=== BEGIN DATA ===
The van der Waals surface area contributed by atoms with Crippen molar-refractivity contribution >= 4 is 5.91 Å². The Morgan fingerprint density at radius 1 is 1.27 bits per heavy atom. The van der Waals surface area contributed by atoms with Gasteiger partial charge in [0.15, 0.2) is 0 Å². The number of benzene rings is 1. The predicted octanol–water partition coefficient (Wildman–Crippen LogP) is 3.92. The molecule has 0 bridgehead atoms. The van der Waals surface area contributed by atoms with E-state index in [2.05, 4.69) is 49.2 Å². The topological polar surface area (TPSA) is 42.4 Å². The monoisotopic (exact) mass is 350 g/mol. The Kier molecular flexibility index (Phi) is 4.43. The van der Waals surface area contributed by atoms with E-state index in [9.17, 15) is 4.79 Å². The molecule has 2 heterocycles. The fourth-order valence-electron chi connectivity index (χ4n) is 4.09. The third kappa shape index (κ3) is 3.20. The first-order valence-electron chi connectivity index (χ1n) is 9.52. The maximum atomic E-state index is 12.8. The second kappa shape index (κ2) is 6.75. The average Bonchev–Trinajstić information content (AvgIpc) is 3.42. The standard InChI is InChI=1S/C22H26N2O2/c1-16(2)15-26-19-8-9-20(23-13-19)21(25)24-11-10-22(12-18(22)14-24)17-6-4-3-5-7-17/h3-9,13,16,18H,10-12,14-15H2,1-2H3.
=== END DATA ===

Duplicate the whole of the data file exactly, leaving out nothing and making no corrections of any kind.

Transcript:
The van der Waals surface area contributed by atoms with Crippen molar-refractivity contribution >= 4 is 5.91 Å². The Morgan fingerprint density at radius 1 is 1.27 bits per heavy atom. The van der Waals surface area contributed by atoms with Gasteiger partial charge in [0.15, 0.2) is 0 Å². The number of benzene rings is 1. The predicted octanol–water partition coefficient (Wildman–Crippen LogP) is 3.92. The molecule has 0 bridgehead atoms. The van der Waals surface area contributed by atoms with E-state index in [2.05, 4.69) is 49.2 Å². The topological polar surface area (TPSA) is 42.4 Å². The monoisotopic (exact) mass is 350 g/mol. The Kier molecular flexibility index (Phi) is 4.43. The van der Waals surface area contributed by atoms with E-state index in [9.17, 15) is 4.79 Å². The molecule has 2 heterocycles. The fourth-order valence-electron chi connectivity index (χ4n) is 4.09. The third kappa shape index (κ3) is 3.20. The first-order valence-electron chi connectivity index (χ1n) is 9.52. The maximum atomic E-state index is 12.8. The second kappa shape index (κ2) is 6.75. The average Bonchev–Trinajstić information content (AvgIpc) is 3.42. The standard InChI is InChI=1S/C22H26N2O2/c1-16(2)15-26-19-8-9-20(23-13-19)21(25)24-11-10-22(12-18(22)14-24)17-6-4-3-5-7-17/h3-9,13,16,18H,10-12,14-15H2,1-2H3.